INWARDLY: en (fixed position or instrumentality, resting in) and kryptos (concealed, private); from krypto (to conceal by covering)

Being a Jew is an inner, invisible motivating force. Any behavior or actions seen outwardly are merely the result of something that is deeply hidden within the person. Behavior is the RESULT, not the CAUSE, of inward desires or emotions.

MATTER OF THE HEART: kardia (the thoughts and feelings of the mind); from kar (the heart)

Circumcision is a physical, visible representation of the hidden thoughts and feelings of a person, in the same way that a book or letter is a physical, visible representation of the inward thoughts and feelings of the author. Without the written words, without the circumcised body, the hidden, inward thoughts and feelings of a person would not be seen by others, although they still would exist.

The implication is that only God can detect the inward, hidden thoughts and feelings of a person. If those thoughts and feelings tend toward love, honor and thankfulness for God, then the person will be praised by God, and God will give them mercy and grace. If those thoughts and feelings tend toward hate, dishonor and ignorance of God, although masked by outward actions of apparent righteousness, the only mercy and grace that the person will experience will be at the hands of finite humans. God will not be deceived or pacified by mere outward behavior.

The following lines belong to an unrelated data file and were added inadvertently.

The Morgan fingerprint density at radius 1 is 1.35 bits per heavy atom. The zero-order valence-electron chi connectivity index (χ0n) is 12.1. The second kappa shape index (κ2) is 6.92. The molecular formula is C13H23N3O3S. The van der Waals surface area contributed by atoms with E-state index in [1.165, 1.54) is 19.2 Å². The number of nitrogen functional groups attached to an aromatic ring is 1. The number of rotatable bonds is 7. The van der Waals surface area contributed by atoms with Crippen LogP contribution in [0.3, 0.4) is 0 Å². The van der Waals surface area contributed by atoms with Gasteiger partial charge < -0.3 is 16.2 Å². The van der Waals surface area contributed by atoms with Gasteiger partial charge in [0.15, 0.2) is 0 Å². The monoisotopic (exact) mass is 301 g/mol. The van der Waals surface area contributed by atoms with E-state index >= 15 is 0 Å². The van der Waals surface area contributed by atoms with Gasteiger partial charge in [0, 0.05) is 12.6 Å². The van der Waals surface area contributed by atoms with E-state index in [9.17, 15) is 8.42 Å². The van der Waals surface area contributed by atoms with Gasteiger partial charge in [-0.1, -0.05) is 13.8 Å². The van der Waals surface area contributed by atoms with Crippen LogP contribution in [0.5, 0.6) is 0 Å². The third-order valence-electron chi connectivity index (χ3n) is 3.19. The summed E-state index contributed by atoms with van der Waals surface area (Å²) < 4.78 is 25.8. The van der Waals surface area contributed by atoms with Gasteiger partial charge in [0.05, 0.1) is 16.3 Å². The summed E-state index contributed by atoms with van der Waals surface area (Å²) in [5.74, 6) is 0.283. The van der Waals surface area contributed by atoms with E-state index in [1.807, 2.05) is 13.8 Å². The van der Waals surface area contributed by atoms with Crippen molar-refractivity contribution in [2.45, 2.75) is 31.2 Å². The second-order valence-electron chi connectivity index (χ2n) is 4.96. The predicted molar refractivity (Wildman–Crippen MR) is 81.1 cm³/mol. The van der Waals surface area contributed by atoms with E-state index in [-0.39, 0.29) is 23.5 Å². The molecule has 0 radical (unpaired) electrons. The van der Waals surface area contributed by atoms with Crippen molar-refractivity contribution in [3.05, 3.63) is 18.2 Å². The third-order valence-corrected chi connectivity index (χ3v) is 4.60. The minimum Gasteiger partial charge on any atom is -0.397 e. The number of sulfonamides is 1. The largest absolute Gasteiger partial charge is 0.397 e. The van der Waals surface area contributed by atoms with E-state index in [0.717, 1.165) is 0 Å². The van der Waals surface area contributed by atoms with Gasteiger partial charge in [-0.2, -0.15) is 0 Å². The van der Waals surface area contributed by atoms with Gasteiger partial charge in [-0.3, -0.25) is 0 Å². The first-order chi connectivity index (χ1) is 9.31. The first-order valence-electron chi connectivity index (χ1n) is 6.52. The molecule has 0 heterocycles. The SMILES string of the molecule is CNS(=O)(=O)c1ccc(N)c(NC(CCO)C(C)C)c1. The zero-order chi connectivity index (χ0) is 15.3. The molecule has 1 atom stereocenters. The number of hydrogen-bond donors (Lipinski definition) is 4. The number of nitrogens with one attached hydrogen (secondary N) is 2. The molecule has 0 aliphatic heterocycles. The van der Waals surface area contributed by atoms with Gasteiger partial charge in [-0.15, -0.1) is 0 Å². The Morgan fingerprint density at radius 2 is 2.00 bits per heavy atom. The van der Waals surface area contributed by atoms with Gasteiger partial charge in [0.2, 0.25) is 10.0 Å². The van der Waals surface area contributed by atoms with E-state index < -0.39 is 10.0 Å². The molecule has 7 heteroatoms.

"Circumcise therefore the foreskin of your heart, and be no longer stubborn." Deuteronomy 10:16 (ESV)

STUBBORN: orep (the nape or back of the neck, or the back) and qasha (to be dense or severe); from arap (to bend downward, to droop or drip)

Physical circumcision requires a person to cut off a portion of their body that covers and protects a vital organ. The act is painful and permanent and outwardly observable by others. The body heals quickly, and the person must adapt to the loss, but it serves as indisputable evidence of the person's social status.

Spiritual circumcision requires a person to put away barriers and arguments against God. The spiritually circumcised person treasures God as Supreme Authority, Sole Savior and closest Friend. All secrets, all passions, all desires, all doubts and all fears are surrendered to God for His judgement, mercy and grace. No defensive walls or barriers are needed, or desired, by the person who allows God to circumcise his heart.

Circumcision of the heart requires a person to become "unstubborn": to make their thoughts, feelings, emotions, and desires tender towards God, willing to allow Him to shape their life as He determines.

The process is painful and permanent, and the person must adapt to both losses and gains, but it serves as indisputable, although hidden, evidence of the person's spiritual status with God.